These are extraordinarily helpful things.

But there's not so much written about what you should do if you have a CP who just. doesn't. help.

I've got an amazing bunch of CPs. They get me, my sense of humour, and tell me to STFU and work when I'm faffing around on twitter during Writing Time. And when they're critiquing my work, they know exactly what type of feedback I'm looking for, and spot the things I'd miss in my own editing. They are BRILLIANT that way. They enjoy my stories, too, which kind of helps.

But they don't stroke my hair and tell me everything I write is pretty and perfect. In fact, what they tell me sometimes stings like a mofo. This is what I need so that I can improve as a writer.

However, you don't always find this with every writer you swap critiques with. Sometimes, you don't gel. Maybe they pick at things that you actually know you're doing right. Maybe they hate the MC you love, and it's just because. Or maybe you've read their work and realised, actually, our styles are so different, I just don't see this working out.

Maybe this CP makes you feel like you just watched someone smack your child, and then expected you to thank them for it. (Yes, I have felt like that. No, I do not have children, so it's probably not a valid comparison.)

Then comes the awkward part: The Break-Up.

There are a couple of ways you can deal with this. My preference is the first one, because I'm not that big on confrontation.

  1. Avoidance. Politely swerve the next time you're due to exchange MSs. This is the chicken's way out, but is minutely less awkward than #2.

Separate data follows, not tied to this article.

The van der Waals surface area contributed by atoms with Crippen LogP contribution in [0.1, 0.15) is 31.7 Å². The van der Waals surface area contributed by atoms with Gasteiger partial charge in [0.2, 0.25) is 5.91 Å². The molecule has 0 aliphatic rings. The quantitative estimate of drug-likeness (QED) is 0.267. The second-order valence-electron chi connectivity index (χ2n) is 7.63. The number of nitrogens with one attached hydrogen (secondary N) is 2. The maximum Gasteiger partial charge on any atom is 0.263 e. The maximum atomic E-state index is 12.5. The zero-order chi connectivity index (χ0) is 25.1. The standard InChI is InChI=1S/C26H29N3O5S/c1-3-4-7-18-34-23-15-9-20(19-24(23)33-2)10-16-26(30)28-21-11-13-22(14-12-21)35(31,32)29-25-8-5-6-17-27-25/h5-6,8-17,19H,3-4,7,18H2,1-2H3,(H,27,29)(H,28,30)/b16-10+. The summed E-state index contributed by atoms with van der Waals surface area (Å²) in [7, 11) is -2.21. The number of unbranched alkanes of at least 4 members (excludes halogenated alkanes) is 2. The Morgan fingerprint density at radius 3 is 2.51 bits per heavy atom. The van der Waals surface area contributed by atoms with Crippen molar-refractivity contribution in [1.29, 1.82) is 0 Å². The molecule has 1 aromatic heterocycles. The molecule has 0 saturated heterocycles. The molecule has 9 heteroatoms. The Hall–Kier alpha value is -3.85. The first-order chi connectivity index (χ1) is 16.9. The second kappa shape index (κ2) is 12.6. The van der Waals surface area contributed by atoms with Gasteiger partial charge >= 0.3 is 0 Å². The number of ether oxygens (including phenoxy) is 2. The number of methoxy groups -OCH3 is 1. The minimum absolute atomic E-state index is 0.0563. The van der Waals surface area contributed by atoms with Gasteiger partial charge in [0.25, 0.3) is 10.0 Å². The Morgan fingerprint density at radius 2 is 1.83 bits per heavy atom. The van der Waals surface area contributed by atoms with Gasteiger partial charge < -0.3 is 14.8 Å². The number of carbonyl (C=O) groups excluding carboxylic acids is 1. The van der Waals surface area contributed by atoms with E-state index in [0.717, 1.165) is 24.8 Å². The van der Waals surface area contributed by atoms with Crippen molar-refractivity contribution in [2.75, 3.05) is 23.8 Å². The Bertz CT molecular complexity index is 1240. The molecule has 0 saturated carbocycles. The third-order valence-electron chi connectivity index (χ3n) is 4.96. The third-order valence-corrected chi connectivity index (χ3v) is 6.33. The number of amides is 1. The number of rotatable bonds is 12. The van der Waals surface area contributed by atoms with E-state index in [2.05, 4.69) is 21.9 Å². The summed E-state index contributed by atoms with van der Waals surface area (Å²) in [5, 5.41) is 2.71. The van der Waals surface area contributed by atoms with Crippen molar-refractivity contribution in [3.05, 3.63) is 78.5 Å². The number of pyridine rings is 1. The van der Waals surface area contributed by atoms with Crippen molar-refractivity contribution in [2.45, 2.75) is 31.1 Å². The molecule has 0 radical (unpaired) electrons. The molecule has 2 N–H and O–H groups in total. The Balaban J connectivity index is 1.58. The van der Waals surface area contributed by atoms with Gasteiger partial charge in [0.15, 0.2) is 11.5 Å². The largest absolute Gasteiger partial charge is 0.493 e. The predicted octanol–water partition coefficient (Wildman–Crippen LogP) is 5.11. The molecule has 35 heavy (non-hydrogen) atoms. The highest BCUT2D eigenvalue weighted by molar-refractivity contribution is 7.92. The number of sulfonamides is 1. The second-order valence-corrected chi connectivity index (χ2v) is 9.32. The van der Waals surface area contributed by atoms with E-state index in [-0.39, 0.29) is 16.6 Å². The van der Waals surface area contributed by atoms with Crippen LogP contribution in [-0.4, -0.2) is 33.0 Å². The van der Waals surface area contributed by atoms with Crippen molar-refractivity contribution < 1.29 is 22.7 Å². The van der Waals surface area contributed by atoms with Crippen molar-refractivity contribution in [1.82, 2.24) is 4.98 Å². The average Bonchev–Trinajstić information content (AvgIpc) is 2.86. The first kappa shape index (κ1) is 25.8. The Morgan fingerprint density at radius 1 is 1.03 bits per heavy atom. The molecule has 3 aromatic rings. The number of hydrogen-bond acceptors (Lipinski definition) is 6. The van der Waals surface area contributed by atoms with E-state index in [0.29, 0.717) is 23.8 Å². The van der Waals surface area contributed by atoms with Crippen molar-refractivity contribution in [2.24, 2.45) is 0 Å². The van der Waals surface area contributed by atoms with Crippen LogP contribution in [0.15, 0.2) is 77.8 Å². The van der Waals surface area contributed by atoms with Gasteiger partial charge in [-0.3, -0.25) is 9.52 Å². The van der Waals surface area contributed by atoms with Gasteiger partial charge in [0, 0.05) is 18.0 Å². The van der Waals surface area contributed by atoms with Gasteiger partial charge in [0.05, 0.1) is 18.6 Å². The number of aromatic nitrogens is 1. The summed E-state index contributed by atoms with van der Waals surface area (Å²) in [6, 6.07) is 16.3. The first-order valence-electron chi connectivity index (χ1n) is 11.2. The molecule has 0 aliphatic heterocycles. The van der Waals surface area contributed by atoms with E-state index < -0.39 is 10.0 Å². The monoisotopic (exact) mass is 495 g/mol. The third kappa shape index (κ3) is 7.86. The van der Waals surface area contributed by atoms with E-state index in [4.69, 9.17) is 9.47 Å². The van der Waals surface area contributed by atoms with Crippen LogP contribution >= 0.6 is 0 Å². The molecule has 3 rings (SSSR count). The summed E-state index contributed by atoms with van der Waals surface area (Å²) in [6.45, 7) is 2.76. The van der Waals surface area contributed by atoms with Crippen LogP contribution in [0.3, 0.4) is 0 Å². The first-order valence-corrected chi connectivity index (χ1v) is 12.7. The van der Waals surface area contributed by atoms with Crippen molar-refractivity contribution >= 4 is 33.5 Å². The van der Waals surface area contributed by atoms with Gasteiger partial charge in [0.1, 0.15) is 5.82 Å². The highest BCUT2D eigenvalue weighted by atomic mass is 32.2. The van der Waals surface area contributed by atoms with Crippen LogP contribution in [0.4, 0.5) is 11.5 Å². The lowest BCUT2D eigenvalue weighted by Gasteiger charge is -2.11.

2. The Dear John email. This really only works immediately after you've received their critique (by which I mean within a week, not minutes, or it'll look like knee-jerk peevishness). Leave it too long, and you look like a brooding psycho. So, time it right, and nicely explain why their critique wasn't working for you (less is more here - think "we're not on the same page with where I want to take my MS" rather than "your ideas SUCK") and be sure to thank them for taking the time to critique for you.
Both these avenues are pretty squirmy, but if you find yourself with a CP who leaves you feeling like you want to kick something - repeatedly - then you really need to cut the ties. But there is a way you can avoid getting into this situation in the first place.

Start small. 

Maybe you don't exchange MSs right away. Maybe you only exchange query letters or the first chapter, and make it clear beforehand that if either of you doesn't feel it's a good match, you (virtually) shake hands and walk away with no hard feelings. Much, much easier at this point than after you've laid out your darling before them and watched them tear it apart. 

Even if you're in the situation where you've been CPs for a long time, if either of you consistently feels like they've been beaten up after receiving a critique, after a little while you won't be friends any more. It's tough, but it happens. 

So isn't it better to be a supportive friend than a harsh critic?

Friday, 11 January 2013

5 Tips for Avoiding Query PTSD